Rajendra Badgaiyan

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Rajendra Badgaiyan
RajendraBadgaiyan.png
Born (1955-07-14)July 14, 1955
Sarangarh, Chhattisgarh, India
Residence Minneapolis, USA
Citizenship USA
Alma mater Gandhi Medical College, Bhopal, India
Harvard Medical School, Boston, USA
Known for Developing Single scan dynamic molecular imaging technique
Scientific career
Fields Psychiatry, Cognitive Neuroscience
Institutions University of Minnesota,
Harvard Medical School

Professor Rajendra D Badgaiyan (Born 1955) is an Indian-American psychiatrist and cognitive neuroscientist. He is best known for developing a new neuroimaging technique for detection of acute changes in concentration of dopamine released in the live human brain during performance of a cognitive. behavioral or emotional task.

The technique is called single scan dynamic molecular imaging technique and it uses positron emission tomography (PET) for detection, mapping and measurement of dopamine released during brain processing .[1][2][3][4][5][6][7][8][9][10] This technique has for the first time allowed scientists to detect changes in the concentration of neurotransmitters released acutely during task performance. It expanded the scope of neuroimaging studies by allowing detection of neurochemical changes associated with the brain processing.

Prof Badgaiyan is also known for his theory of Supervisory attentional system

Life[edit]

Badgaiyan was born and raised in India. He graduated with MBBS and MD degrees from Gandhi Medical College Bhopal and received MA degree in psychology from Bhopal University. He taught neurophysiology in medical schools in Bhopal, Rohtak and Banaras Hindu University. In India he was awarded a number of prizes and awards including the prestigious BK Anand Prize of the Association of Physiologists and Pharmacologists of India in 1991. He developed Neurophysiology Laboratory at Gandhi Medical College and Behavior Research Laboratory at Banaras Hindu University according to his CV.

In 1995 he moved to the US to work with Prof Michael Posner at University of Oregon. He was trained in brain imaging and cognitive neuroscience at Oregon, Western Psychiatric Institute and Clinic at University of Pittsburgh Massachusetts General Hospital, Harvard University, Harvard Medical School and Massachusetts Institute of Technology. At Harvard he worked in the laboratory of Daniel Schacter. and finished psychiatry residency training program at Harvard Medical School. During the training he received the Solomon Award for the best young researcher and the Dupont and Livingston prizes. In 2004 he received prize for outstanding research conducted at Massachusetts General Hospital and was recognized as one of the promising young investigators by the Society of Nuclear Medicine. In 2009 he moved to University at Buffalo to establish Molecular Imaging Laboratory. He also served as the Director of Outpatient chemical dependency clinic at Buffalo. In 2014 he moved to University of Minnesota at Minneapolis to accept a position of tenured Professor of Psychiatry. He was also appointed Neuromodulation scholar of the university and the Director of the Laboratory of advanced Radiochemistry and that of Molecular and Functional Imaging.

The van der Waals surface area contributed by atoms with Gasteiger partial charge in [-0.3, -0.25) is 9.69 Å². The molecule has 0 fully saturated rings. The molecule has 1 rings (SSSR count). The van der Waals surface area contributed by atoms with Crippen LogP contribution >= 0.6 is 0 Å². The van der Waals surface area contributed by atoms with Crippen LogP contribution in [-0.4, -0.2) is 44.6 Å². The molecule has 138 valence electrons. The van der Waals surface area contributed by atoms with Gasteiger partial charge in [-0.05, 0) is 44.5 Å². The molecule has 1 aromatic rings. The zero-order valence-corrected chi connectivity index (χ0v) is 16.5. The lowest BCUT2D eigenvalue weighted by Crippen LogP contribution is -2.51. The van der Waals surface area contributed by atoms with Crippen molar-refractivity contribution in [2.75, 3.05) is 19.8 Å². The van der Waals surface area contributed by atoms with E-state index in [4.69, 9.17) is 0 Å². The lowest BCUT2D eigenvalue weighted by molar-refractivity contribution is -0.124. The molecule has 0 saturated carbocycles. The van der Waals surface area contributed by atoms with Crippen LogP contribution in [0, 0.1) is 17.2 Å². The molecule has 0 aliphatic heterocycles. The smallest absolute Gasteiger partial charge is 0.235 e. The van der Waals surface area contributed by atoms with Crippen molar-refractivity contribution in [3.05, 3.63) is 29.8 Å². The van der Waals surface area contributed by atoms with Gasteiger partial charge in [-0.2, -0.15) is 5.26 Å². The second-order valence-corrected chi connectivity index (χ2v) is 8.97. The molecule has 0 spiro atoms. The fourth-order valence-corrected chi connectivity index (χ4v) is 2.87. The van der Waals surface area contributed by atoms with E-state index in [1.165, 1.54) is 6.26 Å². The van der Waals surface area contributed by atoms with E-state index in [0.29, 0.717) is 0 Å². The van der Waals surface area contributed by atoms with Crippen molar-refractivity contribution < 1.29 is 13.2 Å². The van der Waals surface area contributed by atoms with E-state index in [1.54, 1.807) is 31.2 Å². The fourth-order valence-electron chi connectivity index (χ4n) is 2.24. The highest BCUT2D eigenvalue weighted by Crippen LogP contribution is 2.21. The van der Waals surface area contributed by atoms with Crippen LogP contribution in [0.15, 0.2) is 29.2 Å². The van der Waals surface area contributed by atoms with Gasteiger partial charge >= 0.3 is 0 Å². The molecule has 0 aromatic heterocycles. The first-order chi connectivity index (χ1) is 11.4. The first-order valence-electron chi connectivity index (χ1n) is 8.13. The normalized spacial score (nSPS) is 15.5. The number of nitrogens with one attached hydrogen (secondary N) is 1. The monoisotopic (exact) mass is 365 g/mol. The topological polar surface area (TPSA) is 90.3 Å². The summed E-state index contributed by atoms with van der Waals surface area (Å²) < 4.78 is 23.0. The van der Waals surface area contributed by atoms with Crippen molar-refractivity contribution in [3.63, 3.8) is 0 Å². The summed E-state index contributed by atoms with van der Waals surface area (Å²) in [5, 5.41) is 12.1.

Sources[edit]

https://web.archive.org/web/20150518100802/http://www.wjh.harvard.edu/~rajendra/
http://www.psychiatry.umn.edu/bio/psychiatry/rajendra-badgaiyan
Single scan dynamic molecular imaging technique

References[edit]

  1. ^ Badgaiyan RD. Imaging dopamine neurotransmission in live human brain. Prog Brain Res. 2014;211:165-182.
  2. ^ Badgaiyan RD. Detection of dopamine neurotransmission in "real time". Frontiers in neuroscience. 2013;7:125.
  3. ^ Badgaiyan RD, Wack D. Evidence of dopaminergic processing of executive inhibition. PLoS One. 2011;6(12):e28075.
  4. ^ Badgaiyan RD. Neurotransmitter Imaging: Current Status and Challenges. Current Medical Imaging Reviews. 2011;7:96-98.
  5. ^ Badgaiyan RD. Dopamine is released in the striatum during human emotional processing. NeuroReport. 2010;21:1172-1176.
  6. ^ Badgaiyan RD, Fischman AJ, Alpert NM. Dopamine release during human emotional processing. Neuroimage. 2009;47(4):2041-2045.
  7. ^ Badgaiyan RD, Fischman AJ, Alpert NM. Striatal dopamine release in sequential learning. NeuroImage. 2007;38(3):549-556.
  8. ^ Badgaiyan RD, Fischman AJ, Alpert NM. Striatal dopamine release during unrewarded motor task in human volunteers. Neuroreport. 2003;14(11):1421-1424.
  9. ^ Christian B, Lehrer D, Shi B, et al. Measuring dopamine neuromodulation in the thalamus: using [F-18]fallypride PET to study dopamine release during a spatial attention task. Neuroimage. 2006;31(1):139-152
  10. ^ Backman L, Nyberg L, Soveri A, et al. Effects of working-memory training on striatal dopamine release. Science. 2011;333(6043):718.

External links[edit]